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Difference between revisions of "Living Trust"

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(Created page with '<div type="article"><p><i>A property right, held by one party for the benefit of another, that becomes effective during the lifetime</i></p> <p></p> <p><i>of the creator and is, ...')
 
 
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<div type="article"><p><i>A property right, held by one party for the benefit of another, that becomes effective during the lifetime</i></p>
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A living trust is a property right, held by one party for the benefit of another, that becomes effective during the lifetime of the creator and is, therefore, in existence upon his or her death.
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<p><i>of the creator and is, therefore, in existence upon his or her death.</i></p>
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A living trust, also known as an <i>inter vivos trust</i>, is different from a <i>testamentary trust</i>, which is created by will and does not take effect until the death of the settlor.
<p>A living trust, also known as an <i>inter vivos trust</i>, is different from a <i>testamentary trust</i>, which is created by will and does not take effect until the death of the settlor.</p>
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== Overview ==
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A living trust generally begins during the life of the grantor, and may be written in such a way that it continues after the grantor's death. <ref>http://estate.findlaw.com/estate-planning/trusts/trusts-overview.html</ref>
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This type of trust avoids probate when all of the assets are transferred prior to death. It can be either "revocable" or "irrevocable".<ref>http://estate.findlaw.com/estate-planning/trusts/trusts-overview.html</ref>
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== References ==
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<references />
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== External Links ==
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* [http://answers.usa.gov/cgi-bin/gsa_ict.cfg/php/enduser/std_adp.php?p_faqid=7230 Living Will and Living Trust] (USA.gov)
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* [http://www.calbar.ca.gov/Public/Pamphlets/LivingTrust.aspx Do I Need a Living Trust?] (Calbar.ca.gov)
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* [http://www.ftc.gov/bcp/edu/pubs/consumer/products/pro08.shtm Living Trust Offers: How to Make Sure They're Trustworthy] (FTC.gov)
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== Related Resources on FindLaw ==
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* [http://estate.findlaw.com/estate-planning/trusts/trusts-overview.html Trusts: An Overview]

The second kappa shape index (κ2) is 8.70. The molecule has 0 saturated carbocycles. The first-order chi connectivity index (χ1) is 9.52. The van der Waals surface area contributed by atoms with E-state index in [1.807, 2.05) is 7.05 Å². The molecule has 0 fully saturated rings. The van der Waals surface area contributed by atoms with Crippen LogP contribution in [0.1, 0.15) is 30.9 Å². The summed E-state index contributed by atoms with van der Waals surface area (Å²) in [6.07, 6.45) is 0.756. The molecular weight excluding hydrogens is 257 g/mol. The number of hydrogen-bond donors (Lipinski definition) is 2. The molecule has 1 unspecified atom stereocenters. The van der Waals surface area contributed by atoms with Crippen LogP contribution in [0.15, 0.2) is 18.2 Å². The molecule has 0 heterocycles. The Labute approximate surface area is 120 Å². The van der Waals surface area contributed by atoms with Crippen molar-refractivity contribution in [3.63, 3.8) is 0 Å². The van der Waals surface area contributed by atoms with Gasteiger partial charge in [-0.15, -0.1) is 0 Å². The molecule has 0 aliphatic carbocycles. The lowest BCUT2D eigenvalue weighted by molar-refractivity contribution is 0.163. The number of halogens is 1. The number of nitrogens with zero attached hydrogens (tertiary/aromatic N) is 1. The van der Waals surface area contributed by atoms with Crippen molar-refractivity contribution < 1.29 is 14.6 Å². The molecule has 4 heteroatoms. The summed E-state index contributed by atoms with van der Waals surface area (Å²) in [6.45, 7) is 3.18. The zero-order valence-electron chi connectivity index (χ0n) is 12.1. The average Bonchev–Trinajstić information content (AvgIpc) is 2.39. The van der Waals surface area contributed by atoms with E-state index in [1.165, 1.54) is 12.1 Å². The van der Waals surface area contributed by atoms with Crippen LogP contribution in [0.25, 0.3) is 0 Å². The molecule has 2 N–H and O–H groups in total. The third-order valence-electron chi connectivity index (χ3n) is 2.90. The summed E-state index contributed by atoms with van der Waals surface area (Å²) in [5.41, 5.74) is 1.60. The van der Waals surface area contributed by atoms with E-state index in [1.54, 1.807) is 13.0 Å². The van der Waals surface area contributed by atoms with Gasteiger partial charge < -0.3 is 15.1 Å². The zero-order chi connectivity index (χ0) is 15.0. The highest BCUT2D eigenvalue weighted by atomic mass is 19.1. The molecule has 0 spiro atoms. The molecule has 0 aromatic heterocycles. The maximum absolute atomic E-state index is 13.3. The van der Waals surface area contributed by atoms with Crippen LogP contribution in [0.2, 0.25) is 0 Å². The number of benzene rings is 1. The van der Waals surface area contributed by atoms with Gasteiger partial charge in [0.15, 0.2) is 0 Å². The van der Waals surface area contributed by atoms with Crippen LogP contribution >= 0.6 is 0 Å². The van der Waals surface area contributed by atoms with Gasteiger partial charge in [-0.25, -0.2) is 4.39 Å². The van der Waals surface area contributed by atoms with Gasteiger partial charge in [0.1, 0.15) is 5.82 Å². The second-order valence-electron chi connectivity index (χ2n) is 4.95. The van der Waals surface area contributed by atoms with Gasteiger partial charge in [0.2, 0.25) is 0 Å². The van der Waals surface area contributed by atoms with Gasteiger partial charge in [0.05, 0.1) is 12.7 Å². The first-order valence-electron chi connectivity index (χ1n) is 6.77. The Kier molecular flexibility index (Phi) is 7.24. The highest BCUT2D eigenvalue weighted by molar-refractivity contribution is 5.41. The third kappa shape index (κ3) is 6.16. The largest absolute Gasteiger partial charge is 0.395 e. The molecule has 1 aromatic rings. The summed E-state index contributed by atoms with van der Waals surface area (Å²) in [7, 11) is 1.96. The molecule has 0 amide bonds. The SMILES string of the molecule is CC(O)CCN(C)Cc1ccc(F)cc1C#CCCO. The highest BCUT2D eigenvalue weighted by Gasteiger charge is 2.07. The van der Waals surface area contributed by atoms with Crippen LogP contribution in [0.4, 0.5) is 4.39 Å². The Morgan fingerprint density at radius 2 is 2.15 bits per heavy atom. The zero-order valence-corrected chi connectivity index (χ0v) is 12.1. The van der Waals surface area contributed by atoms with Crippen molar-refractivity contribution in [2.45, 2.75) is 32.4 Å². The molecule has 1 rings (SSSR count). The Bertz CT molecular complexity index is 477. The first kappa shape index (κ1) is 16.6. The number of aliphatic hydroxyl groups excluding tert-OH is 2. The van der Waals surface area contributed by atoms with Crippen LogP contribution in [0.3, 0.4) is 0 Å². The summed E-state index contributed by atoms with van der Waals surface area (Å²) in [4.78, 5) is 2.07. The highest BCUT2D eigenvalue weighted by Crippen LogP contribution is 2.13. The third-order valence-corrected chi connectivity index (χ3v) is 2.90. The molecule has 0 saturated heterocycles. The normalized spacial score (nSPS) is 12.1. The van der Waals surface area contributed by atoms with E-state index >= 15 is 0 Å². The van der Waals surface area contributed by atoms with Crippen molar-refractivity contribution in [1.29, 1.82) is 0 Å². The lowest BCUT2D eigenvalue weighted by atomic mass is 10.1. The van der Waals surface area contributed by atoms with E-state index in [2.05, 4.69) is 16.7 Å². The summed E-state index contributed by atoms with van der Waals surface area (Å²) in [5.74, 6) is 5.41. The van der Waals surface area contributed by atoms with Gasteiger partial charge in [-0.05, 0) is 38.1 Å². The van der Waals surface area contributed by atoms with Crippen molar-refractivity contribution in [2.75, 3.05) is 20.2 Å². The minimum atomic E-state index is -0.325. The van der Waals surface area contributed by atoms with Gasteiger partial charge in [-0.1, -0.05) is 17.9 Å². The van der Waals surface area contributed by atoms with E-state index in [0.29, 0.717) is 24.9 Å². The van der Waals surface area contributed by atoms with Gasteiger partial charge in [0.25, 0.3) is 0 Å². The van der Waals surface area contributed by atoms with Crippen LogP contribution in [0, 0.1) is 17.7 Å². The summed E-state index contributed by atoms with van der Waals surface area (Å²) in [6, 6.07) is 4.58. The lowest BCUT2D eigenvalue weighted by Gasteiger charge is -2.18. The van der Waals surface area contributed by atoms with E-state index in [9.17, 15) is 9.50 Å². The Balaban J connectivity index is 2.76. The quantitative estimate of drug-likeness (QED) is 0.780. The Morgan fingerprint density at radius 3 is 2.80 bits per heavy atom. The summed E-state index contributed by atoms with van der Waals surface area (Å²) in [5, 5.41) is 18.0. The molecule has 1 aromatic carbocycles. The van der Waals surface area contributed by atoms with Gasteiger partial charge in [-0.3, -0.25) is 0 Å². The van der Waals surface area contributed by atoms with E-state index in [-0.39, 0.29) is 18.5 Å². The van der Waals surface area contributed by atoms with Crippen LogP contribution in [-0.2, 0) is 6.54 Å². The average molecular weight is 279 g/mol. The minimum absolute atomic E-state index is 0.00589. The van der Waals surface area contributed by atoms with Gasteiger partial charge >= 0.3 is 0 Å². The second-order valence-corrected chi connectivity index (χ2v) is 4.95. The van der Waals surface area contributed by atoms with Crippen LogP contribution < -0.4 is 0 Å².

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* [http://estate.findlaw.com/probate/probate-overview/avoiding-probate.html How to Avoid Probate]
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* [http://estate.findlaw.com/estate-planning/trusts/need-lawyer-for-living-trust.html Do I Need to Hire a Living Trust Lawyer?]
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== Related Blogs on FindLaw ==
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<rss>http://search.yahooapis.com/WebSearchService/rss/webSearch.xml?appid=yahoosearchwebrss&query=living+trust%20site:blogs.findlaw.com|max=5</rss> <br> <!-- Begin Yahoo Web Services HTML Attribution Snippet -->&nbsp;&nbsp;&nbsp; &nbsp; &nbsp; &nbsp; &nbsp; &nbsp; &nbsp; &nbsp; &nbsp; &nbsp; &nbsp; &nbsp; &nbsp; &nbsp; &nbsp; &nbsp; &nbsp; &nbsp; &nbsp; &nbsp; &nbsp; &nbsp; &nbsp; &nbsp; &nbsp; &nbsp; &nbsp; &nbsp; &nbsp; &nbsp; &nbsp; &nbsp;&nbsp;&nbsp; &nbsp; &nbsp; &nbsp; &nbsp; [http://www.developer.yahoo.com Web Services by Yahoo!] <!-- End Yahoo Web Services HTML Attribution Snippet -->
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== See Also ==
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* [[Trust]]
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* [[Probate]]
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* [[Estate and Gift Taxes]]
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* [[Testamentary]]
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[[Category:Legal Term]]
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[[Category:Wills, Trusts, and Estates]]

Latest revision as of 10:20, 1 September 2010

A living trust is a property right, held by one party for the benefit of another, that becomes effective during the lifetime of the creator and is, therefore, in existence upon his or her death.

A living trust, also known as an inter vivos trust, is different from a testamentary trust, which is created by will and does not take effect until the death of the settlor.

Contents

Overview

A living trust generally begins during the life of the grantor, and may be written in such a way that it continues after the grantor's death. [1]

This type of trust avoids probate when all of the assets are transferred prior to death. It can be either "revocable" or "irrevocable".[2]

References

  1. http://estate.findlaw.com/estate-planning/trusts/trusts-overview.html
  2. http://estate.findlaw.com/estate-planning/trusts/trusts-overview.html

External Links

Related Resources on FindLaw

Related Blogs on FindLaw

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See Also

Contributors

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